It is written that the Hadžibajrić family tradition of operating the aščinica dates all the way back to Bajro, who came here as a personal cook to the Ottoman sultan and then stayed on in Sarajevo, got married and opened an aščinica in Baščaršija Square in around 1860.
Bajro acquired quite a reputation in Sarajevo and became a chief (elder) of the aščijski trade. In his later years, he went on the hajj and was known as Hajji Bajro upon his return. It was a custom for one who had made the hajj to stop working, so he turned the business over to his son, Mustafa, and his descendants used the surname, Hadžibajrić.
The aščinica later fell to Avdaga, Mehmed, Smail, Muhamed, Ferid and Namik and now, for the first time in nine generations, the aščinica is being run by a woman, Mersiha Hadžibajrić, who spent nine years learning this trade from her late father, Namik.
Over the past 150-plus years of feeding locals and guests alike, the Hadžibajrić family has had their establishment in a few places: near Sebilj, at what used to be the Musafirhana at Sahat Kula, on Kujundžiluk Street....
At Hadžibajrić, the food is prepared just like it was some 150 years ago, by using very few spices. The menu is made up of mostly meat items along with some “greens” and the golden rule is for “every dish to give its own oil”, meaning that no additional oil is added to meat dishes.
Food is prepared daily from the freshest ingredients and nothing is left over for the next day and the aščinica closes once everything has been sold.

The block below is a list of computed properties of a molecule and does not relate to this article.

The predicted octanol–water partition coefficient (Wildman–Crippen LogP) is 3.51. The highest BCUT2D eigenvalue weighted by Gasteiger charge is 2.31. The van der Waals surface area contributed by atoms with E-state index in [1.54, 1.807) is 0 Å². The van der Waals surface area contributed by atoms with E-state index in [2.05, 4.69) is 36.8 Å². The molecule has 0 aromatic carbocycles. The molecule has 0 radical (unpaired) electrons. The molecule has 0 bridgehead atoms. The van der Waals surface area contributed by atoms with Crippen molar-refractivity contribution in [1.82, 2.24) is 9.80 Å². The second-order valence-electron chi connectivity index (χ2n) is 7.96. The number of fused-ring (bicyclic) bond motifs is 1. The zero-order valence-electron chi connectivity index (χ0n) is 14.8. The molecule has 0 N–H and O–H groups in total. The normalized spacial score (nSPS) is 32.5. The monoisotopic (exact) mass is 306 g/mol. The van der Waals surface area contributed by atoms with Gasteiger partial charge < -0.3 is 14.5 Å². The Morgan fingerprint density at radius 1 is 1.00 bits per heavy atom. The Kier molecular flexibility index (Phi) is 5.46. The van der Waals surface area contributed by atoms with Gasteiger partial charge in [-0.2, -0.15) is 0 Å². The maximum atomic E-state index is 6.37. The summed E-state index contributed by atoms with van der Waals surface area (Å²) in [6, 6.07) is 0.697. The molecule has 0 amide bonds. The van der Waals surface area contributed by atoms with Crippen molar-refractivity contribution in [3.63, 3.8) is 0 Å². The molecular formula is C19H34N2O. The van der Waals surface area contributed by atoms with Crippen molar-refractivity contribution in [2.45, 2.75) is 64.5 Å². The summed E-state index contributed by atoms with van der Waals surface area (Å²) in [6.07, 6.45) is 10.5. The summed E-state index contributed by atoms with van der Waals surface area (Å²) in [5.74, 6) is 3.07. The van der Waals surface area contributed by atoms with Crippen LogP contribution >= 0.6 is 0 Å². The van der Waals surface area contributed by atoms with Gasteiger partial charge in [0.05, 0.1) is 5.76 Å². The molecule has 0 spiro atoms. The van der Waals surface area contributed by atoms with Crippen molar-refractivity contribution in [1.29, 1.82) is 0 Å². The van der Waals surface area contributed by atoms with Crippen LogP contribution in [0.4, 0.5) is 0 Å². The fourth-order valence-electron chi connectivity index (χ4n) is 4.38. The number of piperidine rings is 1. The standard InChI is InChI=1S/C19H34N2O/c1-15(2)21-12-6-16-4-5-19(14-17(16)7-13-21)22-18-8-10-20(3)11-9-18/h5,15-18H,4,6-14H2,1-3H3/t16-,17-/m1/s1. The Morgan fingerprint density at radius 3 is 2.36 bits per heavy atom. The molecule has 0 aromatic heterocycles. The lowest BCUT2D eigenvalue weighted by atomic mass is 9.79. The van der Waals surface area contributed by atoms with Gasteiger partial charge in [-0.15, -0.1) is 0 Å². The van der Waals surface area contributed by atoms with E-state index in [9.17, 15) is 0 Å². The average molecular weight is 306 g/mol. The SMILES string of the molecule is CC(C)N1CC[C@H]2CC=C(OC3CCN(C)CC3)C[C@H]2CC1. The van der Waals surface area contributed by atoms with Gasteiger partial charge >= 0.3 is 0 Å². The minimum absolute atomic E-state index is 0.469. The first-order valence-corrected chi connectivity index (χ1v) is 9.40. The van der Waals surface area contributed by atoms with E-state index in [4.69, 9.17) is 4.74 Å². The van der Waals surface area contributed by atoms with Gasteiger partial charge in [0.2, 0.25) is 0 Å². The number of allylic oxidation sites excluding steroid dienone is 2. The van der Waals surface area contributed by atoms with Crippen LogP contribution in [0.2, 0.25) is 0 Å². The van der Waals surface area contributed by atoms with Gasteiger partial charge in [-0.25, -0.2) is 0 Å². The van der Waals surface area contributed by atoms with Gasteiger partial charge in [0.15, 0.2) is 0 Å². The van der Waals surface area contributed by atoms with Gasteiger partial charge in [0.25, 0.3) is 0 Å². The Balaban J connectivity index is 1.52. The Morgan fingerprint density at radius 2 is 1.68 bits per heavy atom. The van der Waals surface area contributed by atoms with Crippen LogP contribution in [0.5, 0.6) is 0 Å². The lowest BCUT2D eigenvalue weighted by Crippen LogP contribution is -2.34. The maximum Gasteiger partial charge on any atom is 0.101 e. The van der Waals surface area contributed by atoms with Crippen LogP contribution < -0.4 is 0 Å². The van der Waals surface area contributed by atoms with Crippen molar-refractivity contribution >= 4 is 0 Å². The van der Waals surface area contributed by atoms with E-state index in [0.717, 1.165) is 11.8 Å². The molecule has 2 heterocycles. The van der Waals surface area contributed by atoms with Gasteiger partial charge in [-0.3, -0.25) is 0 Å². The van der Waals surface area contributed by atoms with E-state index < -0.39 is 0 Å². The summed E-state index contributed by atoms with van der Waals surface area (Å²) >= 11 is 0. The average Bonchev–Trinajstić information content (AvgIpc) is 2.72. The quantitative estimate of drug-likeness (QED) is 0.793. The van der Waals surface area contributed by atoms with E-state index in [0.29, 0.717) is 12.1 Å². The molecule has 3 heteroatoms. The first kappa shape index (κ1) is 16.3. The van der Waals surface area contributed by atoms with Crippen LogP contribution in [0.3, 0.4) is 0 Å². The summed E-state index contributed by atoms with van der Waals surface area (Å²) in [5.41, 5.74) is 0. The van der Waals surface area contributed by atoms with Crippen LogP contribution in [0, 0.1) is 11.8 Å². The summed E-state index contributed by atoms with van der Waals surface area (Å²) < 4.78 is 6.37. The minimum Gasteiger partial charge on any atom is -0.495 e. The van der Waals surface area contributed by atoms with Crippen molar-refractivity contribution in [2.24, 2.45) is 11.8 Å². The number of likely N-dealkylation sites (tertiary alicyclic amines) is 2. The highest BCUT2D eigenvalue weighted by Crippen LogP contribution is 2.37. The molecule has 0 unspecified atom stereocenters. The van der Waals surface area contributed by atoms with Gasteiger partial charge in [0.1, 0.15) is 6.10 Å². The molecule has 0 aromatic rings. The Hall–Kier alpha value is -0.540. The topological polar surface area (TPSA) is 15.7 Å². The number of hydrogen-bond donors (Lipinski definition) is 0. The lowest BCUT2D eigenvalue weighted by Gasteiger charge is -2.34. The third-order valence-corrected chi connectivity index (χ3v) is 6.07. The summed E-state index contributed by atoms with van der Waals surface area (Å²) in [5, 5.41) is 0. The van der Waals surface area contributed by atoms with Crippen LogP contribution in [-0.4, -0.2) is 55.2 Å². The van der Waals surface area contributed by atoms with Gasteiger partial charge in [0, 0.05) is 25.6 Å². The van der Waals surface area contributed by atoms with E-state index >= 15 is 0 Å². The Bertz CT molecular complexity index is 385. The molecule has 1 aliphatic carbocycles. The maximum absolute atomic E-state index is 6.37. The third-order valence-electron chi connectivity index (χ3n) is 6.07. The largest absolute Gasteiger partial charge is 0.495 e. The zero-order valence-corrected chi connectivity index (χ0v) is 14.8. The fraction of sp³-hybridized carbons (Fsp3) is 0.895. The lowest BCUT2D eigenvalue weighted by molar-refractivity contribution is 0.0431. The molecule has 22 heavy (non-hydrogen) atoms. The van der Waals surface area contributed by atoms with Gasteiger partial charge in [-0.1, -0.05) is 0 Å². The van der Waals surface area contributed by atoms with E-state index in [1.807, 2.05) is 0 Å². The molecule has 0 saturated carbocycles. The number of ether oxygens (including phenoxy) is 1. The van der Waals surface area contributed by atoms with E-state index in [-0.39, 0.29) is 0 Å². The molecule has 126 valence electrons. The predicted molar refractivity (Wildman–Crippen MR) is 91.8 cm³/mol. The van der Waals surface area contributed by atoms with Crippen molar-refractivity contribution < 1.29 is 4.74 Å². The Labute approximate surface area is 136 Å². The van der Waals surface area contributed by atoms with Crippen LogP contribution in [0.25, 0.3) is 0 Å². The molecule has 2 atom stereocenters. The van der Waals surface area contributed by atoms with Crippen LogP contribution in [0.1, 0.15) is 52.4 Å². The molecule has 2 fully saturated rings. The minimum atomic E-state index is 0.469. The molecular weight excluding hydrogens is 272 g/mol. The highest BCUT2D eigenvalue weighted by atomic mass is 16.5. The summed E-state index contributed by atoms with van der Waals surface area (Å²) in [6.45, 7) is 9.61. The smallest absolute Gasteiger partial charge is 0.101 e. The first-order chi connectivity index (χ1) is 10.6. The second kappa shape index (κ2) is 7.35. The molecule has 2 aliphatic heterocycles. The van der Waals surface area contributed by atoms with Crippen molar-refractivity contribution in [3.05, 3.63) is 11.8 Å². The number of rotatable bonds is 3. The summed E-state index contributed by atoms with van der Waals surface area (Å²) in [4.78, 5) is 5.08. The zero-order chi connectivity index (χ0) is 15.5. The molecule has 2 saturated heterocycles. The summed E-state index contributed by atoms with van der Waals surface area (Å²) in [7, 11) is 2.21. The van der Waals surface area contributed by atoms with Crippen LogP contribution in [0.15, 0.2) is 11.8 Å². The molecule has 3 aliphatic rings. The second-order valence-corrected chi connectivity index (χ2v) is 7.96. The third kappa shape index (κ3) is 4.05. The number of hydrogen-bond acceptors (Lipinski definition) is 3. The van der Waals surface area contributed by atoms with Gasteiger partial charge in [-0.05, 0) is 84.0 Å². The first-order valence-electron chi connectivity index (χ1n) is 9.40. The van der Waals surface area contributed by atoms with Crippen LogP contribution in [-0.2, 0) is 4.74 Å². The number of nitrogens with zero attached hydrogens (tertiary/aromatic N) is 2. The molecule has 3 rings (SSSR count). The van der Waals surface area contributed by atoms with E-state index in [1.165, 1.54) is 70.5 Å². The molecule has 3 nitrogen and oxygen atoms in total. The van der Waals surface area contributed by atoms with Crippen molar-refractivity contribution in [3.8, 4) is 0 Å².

All of the food is displayed in a hot food bar and served in metal dishes. The staff are kind but not subservient.
Food for commoners and kings
In addition to many traditional savory items, like Bey’s and tripe soups, Bosnian pot, the famous Hadžibajrić veal shank, various stuffed vegetables, ćevapi, rice…, they also serve kadaif and compote for dessert.
While it features a modest interior, kings and queens have feasted here, as proven by the photo of the King of Spain, Juan Carlos, and his wife, Sophie, taken during the Olympics. There are also a few other photos and framed newspaper articles hanging around.
They say that up until WWII, food from the aščinica was sent by plane several times a month to Belgrade to be enjoyed by members of the royal Karađorđević family of Yugoslavia.
Maybe this is precisely what makes the aščinica so special – here somun is dipped in sauce by both commoners and kings! No one is more elite than another, but all who manage to get a seat at one of the aščinica’s hard, wooden tables feel privileged.
For, a guest has the feeling that when they visit Hadžibajrić Aščinica there is something much deeper and more meaningful than simply satiating one’s hunger and that a few square meters on Veliki Ćurčiluk embody the very soul of Baščaršija.